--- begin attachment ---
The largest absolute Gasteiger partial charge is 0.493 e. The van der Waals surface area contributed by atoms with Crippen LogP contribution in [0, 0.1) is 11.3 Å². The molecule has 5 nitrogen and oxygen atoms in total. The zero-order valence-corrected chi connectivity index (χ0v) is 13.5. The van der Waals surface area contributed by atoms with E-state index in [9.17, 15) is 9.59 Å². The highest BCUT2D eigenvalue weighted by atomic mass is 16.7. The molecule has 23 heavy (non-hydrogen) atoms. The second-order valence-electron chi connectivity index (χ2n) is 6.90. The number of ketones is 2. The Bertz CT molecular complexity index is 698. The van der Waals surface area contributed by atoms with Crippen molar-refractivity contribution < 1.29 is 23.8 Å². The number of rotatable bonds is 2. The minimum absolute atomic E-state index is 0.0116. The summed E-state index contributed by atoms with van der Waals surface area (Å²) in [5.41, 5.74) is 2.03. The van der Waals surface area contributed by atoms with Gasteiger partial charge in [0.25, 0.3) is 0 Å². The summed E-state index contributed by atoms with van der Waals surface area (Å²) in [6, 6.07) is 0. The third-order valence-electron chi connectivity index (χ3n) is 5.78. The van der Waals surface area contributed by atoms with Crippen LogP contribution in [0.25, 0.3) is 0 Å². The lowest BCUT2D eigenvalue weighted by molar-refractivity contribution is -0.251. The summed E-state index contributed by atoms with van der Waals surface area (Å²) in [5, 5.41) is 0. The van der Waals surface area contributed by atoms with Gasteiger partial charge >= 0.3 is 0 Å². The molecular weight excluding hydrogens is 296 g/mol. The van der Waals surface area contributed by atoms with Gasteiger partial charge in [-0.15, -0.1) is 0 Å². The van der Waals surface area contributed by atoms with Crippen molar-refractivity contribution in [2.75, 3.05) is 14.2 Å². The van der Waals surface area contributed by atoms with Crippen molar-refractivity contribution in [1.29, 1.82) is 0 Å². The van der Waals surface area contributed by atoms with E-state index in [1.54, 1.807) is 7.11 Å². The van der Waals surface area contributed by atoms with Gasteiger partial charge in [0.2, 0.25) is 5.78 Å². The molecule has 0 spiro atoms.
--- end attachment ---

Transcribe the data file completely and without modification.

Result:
The largest absolute Gasteiger partial charge is 0.493 e. The van der Waals surface area contributed by atoms with Crippen LogP contribution in [0, 0.1) is 11.3 Å². The molecule has 5 nitrogen and oxygen atoms in total. The zero-order valence-corrected chi connectivity index (χ0v) is 13.5. The van der Waals surface area contributed by atoms with E-state index in [9.17, 15) is 9.59 Å². The highest BCUT2D eigenvalue weighted by atomic mass is 16.7. The molecule has 23 heavy (non-hydrogen) atoms. The second-order valence-electron chi connectivity index (χ2n) is 6.90. The number of ketones is 2. The Bertz CT molecular complexity index is 698. The van der Waals surface area contributed by atoms with Crippen molar-refractivity contribution < 1.29 is 23.8 Å². The number of rotatable bonds is 2. The minimum absolute atomic E-state index is 0.0116. The summed E-state index contributed by atoms with van der Waals surface area (Å²) in [5.41, 5.74) is 2.03. The van der Waals surface area contributed by atoms with Gasteiger partial charge in [0.25, 0.3) is 0 Å². The summed E-state index contributed by atoms with van der Waals surface area (Å²) in [6, 6.07) is 0. The third-order valence-electron chi connectivity index (χ3n) is 5.78. The van der Waals surface area contributed by atoms with Crippen LogP contribution in [0.25, 0.3) is 0 Å². The lowest BCUT2D eigenvalue weighted by molar-refractivity contribution is -0.251. The summed E-state index contributed by atoms with van der Waals surface area (Å²) in [5, 5.41) is 0. The van der Waals surface area contributed by atoms with Gasteiger partial charge >= 0.3 is 0 Å². The molecular weight excluding hydrogens is 296 g/mol. The van der Waals surface area contributed by atoms with Gasteiger partial charge in [-0.15, -0.1) is 0 Å². The van der Waals surface area contributed by atoms with Crippen molar-refractivity contribution in [2.75, 3.05) is 14.2 Å². The van der Waals surface area contributed by atoms with Crippen molar-refractivity contribution in [1.29, 1.82) is 0 Å². The van der Waals surface area contributed by atoms with E-state index in [1.54, 1.807) is 7.11 Å². The van der Waals surface area contributed by atoms with Gasteiger partial charge in [0.2, 0.25) is 5.78 Å². The molecule has 0 spiro atoms.